Full COVID-19 vaccination status is associated with a reduced risk for breakthrough infection, while persons with immune dysfunction have an increased risk for breakthrough infection, according to a study published online Dec. 28 in JAMA Internal Medicine.
Jing Sun, M.D., M.P.H., Ph.D., from the Johns Hopkins University Bloomberg School of Public Health in Baltimore, and colleagues identified the incidence rate and incidence rate ratio for COVID-19 breakthrough infection after severe acute respiratory syndrome coronavirus 2 (SARS-CoV-2) vaccination in a retrospective cohort study. The sample included 664,722 persons who had received at least one dose of a SARS-CoV-2 vaccine between Dec. 10, 2020, and Sept. 16, 2021.
The researchers found that among fully vaccinated individuals, the overall incidence rate for breakthrough infection was 5.0 per 1,000 person-months. After the delta variant became the dominant SARS-CoV-2 strain, the incidence rate increased (incidence rate before versus after June 20, 2021: 2.2 versus 7.3/1,000 person-months). Full vaccination was associated with a reduced risk for breakthrough infection compared with partial vaccination (adjusted incidence rate ratio, 0.72). A breakthrough infection after full vaccination was more likely among older people and women. The rate of breakthrough infection was higher for people with HIV infection, rheumatoid arthritis, and solid organ transplant (adjusted incidence rate ratios, 1.33, 1.20, and 2.16, respectively).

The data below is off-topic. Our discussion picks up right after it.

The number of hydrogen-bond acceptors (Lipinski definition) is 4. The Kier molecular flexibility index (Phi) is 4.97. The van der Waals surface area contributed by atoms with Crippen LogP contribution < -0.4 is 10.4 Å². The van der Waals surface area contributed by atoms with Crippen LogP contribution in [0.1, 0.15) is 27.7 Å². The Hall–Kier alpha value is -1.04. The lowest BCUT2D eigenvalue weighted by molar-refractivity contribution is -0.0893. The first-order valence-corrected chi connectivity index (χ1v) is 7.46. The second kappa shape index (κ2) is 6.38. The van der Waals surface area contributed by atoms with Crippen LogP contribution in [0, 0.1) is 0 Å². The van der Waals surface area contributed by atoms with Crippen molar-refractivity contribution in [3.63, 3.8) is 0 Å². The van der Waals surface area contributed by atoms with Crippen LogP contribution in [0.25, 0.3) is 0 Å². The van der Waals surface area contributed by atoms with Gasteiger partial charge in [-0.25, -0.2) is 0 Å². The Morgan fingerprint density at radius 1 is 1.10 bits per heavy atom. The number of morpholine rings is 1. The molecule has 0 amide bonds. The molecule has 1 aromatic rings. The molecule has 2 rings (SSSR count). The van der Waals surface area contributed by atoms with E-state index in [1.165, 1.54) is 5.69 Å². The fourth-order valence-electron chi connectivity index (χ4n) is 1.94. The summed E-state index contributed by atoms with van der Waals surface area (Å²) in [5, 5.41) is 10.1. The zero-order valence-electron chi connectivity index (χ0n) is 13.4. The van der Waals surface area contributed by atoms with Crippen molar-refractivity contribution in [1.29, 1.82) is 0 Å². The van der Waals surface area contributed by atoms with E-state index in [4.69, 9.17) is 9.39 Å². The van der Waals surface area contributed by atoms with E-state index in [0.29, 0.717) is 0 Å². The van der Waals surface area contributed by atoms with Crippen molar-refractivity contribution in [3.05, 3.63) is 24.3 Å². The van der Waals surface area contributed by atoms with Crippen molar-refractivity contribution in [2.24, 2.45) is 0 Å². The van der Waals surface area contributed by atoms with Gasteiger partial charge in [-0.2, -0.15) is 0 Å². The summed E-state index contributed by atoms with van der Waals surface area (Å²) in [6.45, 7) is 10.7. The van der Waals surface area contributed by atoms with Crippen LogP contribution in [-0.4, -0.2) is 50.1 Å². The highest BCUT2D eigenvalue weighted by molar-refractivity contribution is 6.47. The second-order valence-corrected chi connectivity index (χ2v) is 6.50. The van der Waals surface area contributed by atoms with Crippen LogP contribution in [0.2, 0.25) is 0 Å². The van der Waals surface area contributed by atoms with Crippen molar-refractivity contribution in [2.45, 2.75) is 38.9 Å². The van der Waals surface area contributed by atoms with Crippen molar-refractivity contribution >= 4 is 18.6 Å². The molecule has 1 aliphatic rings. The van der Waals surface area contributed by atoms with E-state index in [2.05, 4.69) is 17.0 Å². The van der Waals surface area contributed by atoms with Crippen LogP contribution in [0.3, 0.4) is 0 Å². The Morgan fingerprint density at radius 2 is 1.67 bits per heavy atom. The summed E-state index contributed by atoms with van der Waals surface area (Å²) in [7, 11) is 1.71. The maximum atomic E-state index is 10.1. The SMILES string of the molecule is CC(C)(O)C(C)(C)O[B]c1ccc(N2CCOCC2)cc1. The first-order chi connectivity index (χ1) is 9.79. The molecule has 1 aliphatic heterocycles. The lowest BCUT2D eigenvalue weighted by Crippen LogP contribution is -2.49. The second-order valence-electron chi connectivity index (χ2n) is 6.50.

“The findings support the use of alternative vaccine strategies (e.g., additional doses or immunogenicity testing) and nonpharmaceutical interventions (e.g., mask wearing) even after full vaccination for people with immune dysfunction,” the authors write.
Several authors disclosed financial ties to the biopharmaceutical industry.
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